Later this morning the Mail Online and Guardian Travel published the story, and later Times Online Twitpic-ed it.

It's no big deal (in fact, in the scheme of things it's a very samll deal), but I was a little irritated because I had been sitting on it. I set up a query on my Twitter moniter to see if there were any others breaking the story... and found it on Laterooms' own site.

No doubt that's why the Mail, Guardian & Times ignored the embargo... and why I'm about to. (Let me know, guys, if I guessed right!)

Question for Mischief PR: Why, in a boy-who-cried-wolf way, should we pay attention to any future embargoes you may seek?

Question for other PRs and the rest of you: Are embargoes irrelevant in an online world where lead times can be counted in minutes & seconds and media outlets in tens of thousands?

18 June 2009

Rail journeys are getting faster - which ones do you think I mean?

Thalys trainThere was an important travel moment on Sunday, but looking through travel blogs and mainstream news sites, virtually nobody noticed.

Funny though.* They all noticed today's news about South Eastern's 140mph high-speed commuter train... and missed the completion of Belgium's high speed network, which means Brussels and Paris are now directly connected to Cologne and into Germany's high speed rail network.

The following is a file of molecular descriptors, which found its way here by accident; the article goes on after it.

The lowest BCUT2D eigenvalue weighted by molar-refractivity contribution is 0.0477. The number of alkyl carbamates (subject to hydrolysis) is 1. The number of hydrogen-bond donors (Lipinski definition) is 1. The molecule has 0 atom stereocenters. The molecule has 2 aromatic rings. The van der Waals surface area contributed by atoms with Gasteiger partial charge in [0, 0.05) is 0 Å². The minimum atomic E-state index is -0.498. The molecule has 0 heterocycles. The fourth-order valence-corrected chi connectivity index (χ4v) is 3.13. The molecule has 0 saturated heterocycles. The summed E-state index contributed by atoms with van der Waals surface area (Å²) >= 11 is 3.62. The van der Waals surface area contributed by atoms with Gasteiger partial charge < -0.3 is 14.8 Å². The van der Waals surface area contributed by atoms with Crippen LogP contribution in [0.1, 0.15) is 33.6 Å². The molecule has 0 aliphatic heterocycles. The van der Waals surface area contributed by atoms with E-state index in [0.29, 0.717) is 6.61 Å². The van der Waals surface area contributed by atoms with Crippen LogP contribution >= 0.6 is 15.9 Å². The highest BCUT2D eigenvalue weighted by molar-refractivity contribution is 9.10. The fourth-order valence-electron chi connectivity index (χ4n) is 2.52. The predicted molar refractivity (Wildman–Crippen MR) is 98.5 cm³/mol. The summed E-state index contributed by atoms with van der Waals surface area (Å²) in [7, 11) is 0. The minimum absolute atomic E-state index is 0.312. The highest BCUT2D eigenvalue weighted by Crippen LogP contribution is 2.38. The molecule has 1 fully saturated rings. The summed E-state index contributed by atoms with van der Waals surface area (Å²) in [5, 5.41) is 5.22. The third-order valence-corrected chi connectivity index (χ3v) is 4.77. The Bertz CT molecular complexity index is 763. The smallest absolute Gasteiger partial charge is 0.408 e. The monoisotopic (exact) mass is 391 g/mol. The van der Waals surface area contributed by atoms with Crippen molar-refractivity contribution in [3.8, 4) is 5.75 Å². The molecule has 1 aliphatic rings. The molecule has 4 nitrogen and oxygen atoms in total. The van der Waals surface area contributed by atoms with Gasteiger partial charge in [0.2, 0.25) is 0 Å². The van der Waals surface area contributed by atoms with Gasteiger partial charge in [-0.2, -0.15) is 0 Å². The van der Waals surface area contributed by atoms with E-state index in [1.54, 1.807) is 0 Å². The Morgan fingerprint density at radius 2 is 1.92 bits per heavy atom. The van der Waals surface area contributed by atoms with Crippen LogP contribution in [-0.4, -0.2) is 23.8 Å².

That means you can go to the Deutche Bahn UK website (yes, there is one) and buy a cheap high-speed rail ticket from St Pancras to Cologne via Paris Nord (change trains), a journey of 4¾ hours...and on to Berlin!

* Not really! Don't get me started on how insular this little country is - obsessed with itself, or what the Americans are up to thousands of miles away across the Atlantic, and totally dis-interested in our neighbours 22 miles away across the Channel!

08 June 2009

Penguin & WH Smith - The big guidebook fuss

My guidebook-writing chums in the BGTW are furious about the reported deal between Penguin Books and WH Smith that will lock out other guidebook publishers from WH Smith transport outlets.